ERIC: He had to get the nickname “Charlie Hustle” from something. For a guy who wasn’t that fast, didn’t have much power, and couldn’t find a position, he did pretty good. Just not as good as the hustle-worshipping media made him out to be.

84. Barry Larkin (ESPN Rank: NR)

ERIC: Maybe he shouldn’t have left ESPN???

83. Bobby Grich (ESPN Rank: NR)

MILLER: He’s this group’s Kevin Brown. I want Lou Whitaker in the Hall as much as any non-Tiger fan. But I want Grich in even more. It’s a shame he didn’t have a Hall-level keystone partner who is also criminally underrated and will keep people discussing him.

82. Reggie Jackson (ESPN Rank: 55)

ERIC: Imagine if the Mets had taken him instead of Steve Chilcott…actually that would have been insufferable for everyone outside of Flushing, so maybe it’s for the best. Reggie looked like a football player from his era (who were humanly proportioned, unlike today’s jacked-up roid raging monster-truck-sized NFLers). He was built thick and broad, and had, in fact, played the pigskin game at the amateur level. He’s remembered today has having a Trump-like personality, which diminishes his on-field play. ESPN ranks him too high thanks to his flair for baseball and interpersonal theatrics, but he certainly deserves to be on any top-100 list.

81. Yogi Berra (ESPN Rank: 42)

ERIC: Given how often the WWLinS shows Sox-Yanks games on Sunday night, maybe it’s no surprise that they like Berra more than us. Also, they probably give more credit for World Series play than we do. Which is fine, of course. What I also suspect, however, is that they have an unrealistic view of Berra’s competition at catcher. As we mentioned earlier, they placed Mike Piazza pretty low. They don’t have Gary Carter or Bill Dickey or Gabby Hartnett or Buck Ewing on their list, where as we do. (We didn’t include Roy Campanella whom they did.) Hey, look, catcher is hard to weigh against other jobs on the diamond. It’s just so different, and because of its physical demands, catching robs players of in-season durability and career length. If you don’t adjust your mental frame of reference around catchers, you shortchange them as a group. We both pay attention to this thanks to this long process we’ve engaged in. ESPN’s expert panel may not have had the benefit of comparing players at one position to another in a longitudinal fashion. Trust us, it changes your thinking.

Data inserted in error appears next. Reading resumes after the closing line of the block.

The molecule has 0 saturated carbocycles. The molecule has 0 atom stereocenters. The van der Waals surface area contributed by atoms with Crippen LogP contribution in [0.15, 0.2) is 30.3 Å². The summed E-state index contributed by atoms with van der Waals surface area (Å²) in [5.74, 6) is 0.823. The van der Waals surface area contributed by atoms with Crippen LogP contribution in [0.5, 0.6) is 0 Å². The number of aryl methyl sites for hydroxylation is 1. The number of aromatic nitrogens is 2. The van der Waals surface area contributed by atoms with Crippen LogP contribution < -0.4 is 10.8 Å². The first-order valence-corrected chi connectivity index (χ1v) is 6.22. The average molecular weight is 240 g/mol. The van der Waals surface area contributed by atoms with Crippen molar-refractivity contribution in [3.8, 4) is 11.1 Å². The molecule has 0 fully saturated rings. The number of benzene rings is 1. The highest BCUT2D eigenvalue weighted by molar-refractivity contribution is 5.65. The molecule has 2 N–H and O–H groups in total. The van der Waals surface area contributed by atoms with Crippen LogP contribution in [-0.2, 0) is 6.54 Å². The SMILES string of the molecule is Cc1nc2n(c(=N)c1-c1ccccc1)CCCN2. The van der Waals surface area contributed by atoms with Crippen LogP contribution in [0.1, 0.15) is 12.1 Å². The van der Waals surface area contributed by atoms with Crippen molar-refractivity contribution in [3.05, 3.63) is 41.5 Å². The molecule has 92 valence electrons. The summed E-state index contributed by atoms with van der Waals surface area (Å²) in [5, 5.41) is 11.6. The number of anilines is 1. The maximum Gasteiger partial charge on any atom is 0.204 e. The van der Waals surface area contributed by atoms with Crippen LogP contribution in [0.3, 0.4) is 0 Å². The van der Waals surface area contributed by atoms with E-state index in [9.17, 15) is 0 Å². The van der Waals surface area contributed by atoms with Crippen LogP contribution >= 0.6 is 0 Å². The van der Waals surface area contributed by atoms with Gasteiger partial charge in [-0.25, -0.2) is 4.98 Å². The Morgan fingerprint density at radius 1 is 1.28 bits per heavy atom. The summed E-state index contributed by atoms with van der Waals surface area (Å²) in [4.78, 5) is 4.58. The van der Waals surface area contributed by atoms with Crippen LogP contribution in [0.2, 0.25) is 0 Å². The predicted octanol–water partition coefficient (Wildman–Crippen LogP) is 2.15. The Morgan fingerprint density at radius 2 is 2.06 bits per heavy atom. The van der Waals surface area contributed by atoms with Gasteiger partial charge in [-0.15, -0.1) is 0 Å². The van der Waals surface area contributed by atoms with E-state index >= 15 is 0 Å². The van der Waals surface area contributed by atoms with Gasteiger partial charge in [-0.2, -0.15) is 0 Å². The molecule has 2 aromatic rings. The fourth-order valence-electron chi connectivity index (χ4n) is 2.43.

THE WORLDWIDE LEADER IN SPORTS’ #90–81

  • Paul Molitor
  • Robin Yount
  • Ozzie Smith
  • Duke Snider
  • John Smoltz
  • Bryce Harper
  • Tim Raines
  • Vlad Guerrero
  • Eddie Collins
  • Don Drysdale

MILLER: I love Bryce Harper. I really do. And he has just three 3-win seasons. That’s the same as, possibly, the game’s worst Hall of Famer, Tommy McCarthy. As with #100–91, ESPN went for famous more than great.

ERIC: I snorted derisively when I saw that one. Stupid pandering. Vlad is a silly overreach as well. He’s a borderline Hall of Miller and Eric candidate, which makes him a downright reasonable Hall of Fame candidate. But the idea that he’s one of the 100 best players ever is pretty absurd. Then again, if their panel of experts included a bunch of BBWAAs, well, that’s the same folks who loved his poor-kid-makes-good narrative and voted him an MVP. His ranking is almost as absurd as ranking Eddie Collins 82nd. Pbbbbbbbbt.

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Discussion

2 thoughts on “The HoME 100: #90-81

  1. Yeah, yeah, yeah. But the did put Yount and Molitor back-to-back. 🙂
    Although I think you have Yogi too low, so far I do like your list better.
    v

    Posted by verdun2 | August 8, 2016, 8:36 am